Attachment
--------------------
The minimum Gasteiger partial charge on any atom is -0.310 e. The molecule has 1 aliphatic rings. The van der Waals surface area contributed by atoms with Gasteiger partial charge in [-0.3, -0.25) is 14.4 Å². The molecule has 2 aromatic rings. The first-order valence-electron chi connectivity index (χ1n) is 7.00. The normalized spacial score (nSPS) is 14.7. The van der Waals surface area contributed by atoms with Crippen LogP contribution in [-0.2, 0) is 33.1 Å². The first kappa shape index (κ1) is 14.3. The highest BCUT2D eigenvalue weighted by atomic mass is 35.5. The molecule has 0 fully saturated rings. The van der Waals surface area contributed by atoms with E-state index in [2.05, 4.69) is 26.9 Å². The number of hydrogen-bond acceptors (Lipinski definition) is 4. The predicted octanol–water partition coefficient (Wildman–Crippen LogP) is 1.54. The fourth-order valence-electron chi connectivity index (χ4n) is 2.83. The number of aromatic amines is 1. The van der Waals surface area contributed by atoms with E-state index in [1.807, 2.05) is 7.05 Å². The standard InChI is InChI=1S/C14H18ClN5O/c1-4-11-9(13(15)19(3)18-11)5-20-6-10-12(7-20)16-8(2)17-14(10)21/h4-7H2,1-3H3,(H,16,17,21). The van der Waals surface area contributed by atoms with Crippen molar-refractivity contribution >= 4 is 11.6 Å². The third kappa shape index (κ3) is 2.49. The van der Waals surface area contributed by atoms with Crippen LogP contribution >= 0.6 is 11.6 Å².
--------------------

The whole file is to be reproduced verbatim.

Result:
The minimum Gasteiger partial charge on any atom is -0.310 e. The molecule has 1 aliphatic rings. The van der Waals surface area contributed by atoms with Gasteiger partial charge in [-0.3, -0.25) is 14.4 Å². The molecule has 2 aromatic rings. The first-order valence-electron chi connectivity index (χ1n) is 7.00. The normalized spacial score (nSPS) is 14.7. The van der Waals surface area contributed by atoms with Crippen LogP contribution in [-0.2, 0) is 33.1 Å². The first kappa shape index (κ1) is 14.3. The highest BCUT2D eigenvalue weighted by atomic mass is 35.5. The molecule has 0 fully saturated rings. The van der Waals surface area contributed by atoms with E-state index in [2.05, 4.69) is 26.9 Å². The number of hydrogen-bond acceptors (Lipinski definition) is 4. The predicted octanol–water partition coefficient (Wildman–Crippen LogP) is 1.54. The fourth-order valence-electron chi connectivity index (χ4n) is 2.83. The number of aromatic amines is 1. The van der Waals surface area contributed by atoms with E-state index in [1.807, 2.05) is 7.05 Å². The standard InChI is InChI=1S/C14H18ClN5O/c1-4-11-9(13(15)19(3)18-11)5-20-6-10-12(7-20)16-8(2)17-14(10)21/h4-7H2,1-3H3,(H,16,17,21). The van der Waals surface area contributed by atoms with Crippen molar-refractivity contribution >= 4 is 11.6 Å². The third kappa shape index (κ3) is 2.49. The van der Waals surface area contributed by atoms with Crippen LogP contribution >= 0.6 is 11.6 Å².